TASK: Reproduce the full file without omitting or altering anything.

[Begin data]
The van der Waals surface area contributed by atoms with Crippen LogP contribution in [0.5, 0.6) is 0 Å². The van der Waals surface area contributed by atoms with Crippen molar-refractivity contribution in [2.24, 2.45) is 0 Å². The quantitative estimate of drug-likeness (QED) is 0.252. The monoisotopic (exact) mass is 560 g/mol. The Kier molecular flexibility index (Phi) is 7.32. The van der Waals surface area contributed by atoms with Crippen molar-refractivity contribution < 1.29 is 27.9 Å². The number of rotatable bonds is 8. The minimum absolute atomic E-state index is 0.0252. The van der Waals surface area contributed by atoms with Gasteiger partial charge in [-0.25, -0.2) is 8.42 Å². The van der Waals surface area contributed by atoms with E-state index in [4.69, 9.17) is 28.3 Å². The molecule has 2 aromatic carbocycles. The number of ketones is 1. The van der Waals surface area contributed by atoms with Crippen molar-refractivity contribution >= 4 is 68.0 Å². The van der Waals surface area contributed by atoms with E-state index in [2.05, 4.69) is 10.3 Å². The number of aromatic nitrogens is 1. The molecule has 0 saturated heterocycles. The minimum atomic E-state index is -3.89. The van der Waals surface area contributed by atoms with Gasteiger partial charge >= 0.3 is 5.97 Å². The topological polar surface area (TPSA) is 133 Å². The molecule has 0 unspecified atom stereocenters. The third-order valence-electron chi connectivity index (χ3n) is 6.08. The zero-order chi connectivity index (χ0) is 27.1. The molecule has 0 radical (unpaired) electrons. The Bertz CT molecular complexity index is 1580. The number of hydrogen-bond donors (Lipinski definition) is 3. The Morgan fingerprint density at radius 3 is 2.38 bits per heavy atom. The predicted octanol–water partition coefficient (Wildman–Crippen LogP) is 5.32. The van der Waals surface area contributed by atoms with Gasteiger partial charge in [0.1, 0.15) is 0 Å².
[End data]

The van der Waals surface area contributed by atoms with Crippen LogP contribution in [0.5, 0.6) is 0 Å². The van der Waals surface area contributed by atoms with Crippen molar-refractivity contribution in [2.24, 2.45) is 0 Å². The quantitative estimate of drug-likeness (QED) is 0.252. The monoisotopic (exact) mass is 560 g/mol. The Kier molecular flexibility index (Phi) is 7.32. The van der Waals surface area contributed by atoms with Crippen molar-refractivity contribution < 1.29 is 27.9 Å². The number of rotatable bonds is 8. The minimum absolute atomic E-state index is 0.0252. The van der Waals surface area contributed by atoms with Gasteiger partial charge in [-0.25, -0.2) is 8.42 Å². The van der Waals surface area contributed by atoms with E-state index in [4.69, 9.17) is 28.3 Å². The molecule has 2 aromatic carbocycles. The number of ketones is 1. The van der Waals surface area contributed by atoms with Crippen molar-refractivity contribution >= 4 is 68.0 Å². The van der Waals surface area contributed by atoms with E-state index in [2.05, 4.69) is 10.3 Å². The number of aromatic nitrogens is 1. The molecule has 0 saturated heterocycles. The minimum atomic E-state index is -3.89. The van der Waals surface area contributed by atoms with Gasteiger partial charge >= 0.3 is 5.97 Å². The topological polar surface area (TPSA) is 133 Å². The molecule has 0 unspecified atom stereocenters. The third-order valence-electron chi connectivity index (χ3n) is 6.08. The zero-order chi connectivity index (χ0) is 27.1. The molecule has 0 radical (unpaired) electrons. The Bertz CT molecular complexity index is 1580. The number of hydrogen-bond donors (Lipinski definition) is 3. The Morgan fingerprint density at radius 3 is 2.38 bits per heavy atom. The predicted octanol–water partition coefficient (Wildman–Crippen LogP) is 5.32. The van der Waals surface area contributed by atoms with Gasteiger partial charge in [0.1, 0.15) is 0 Å².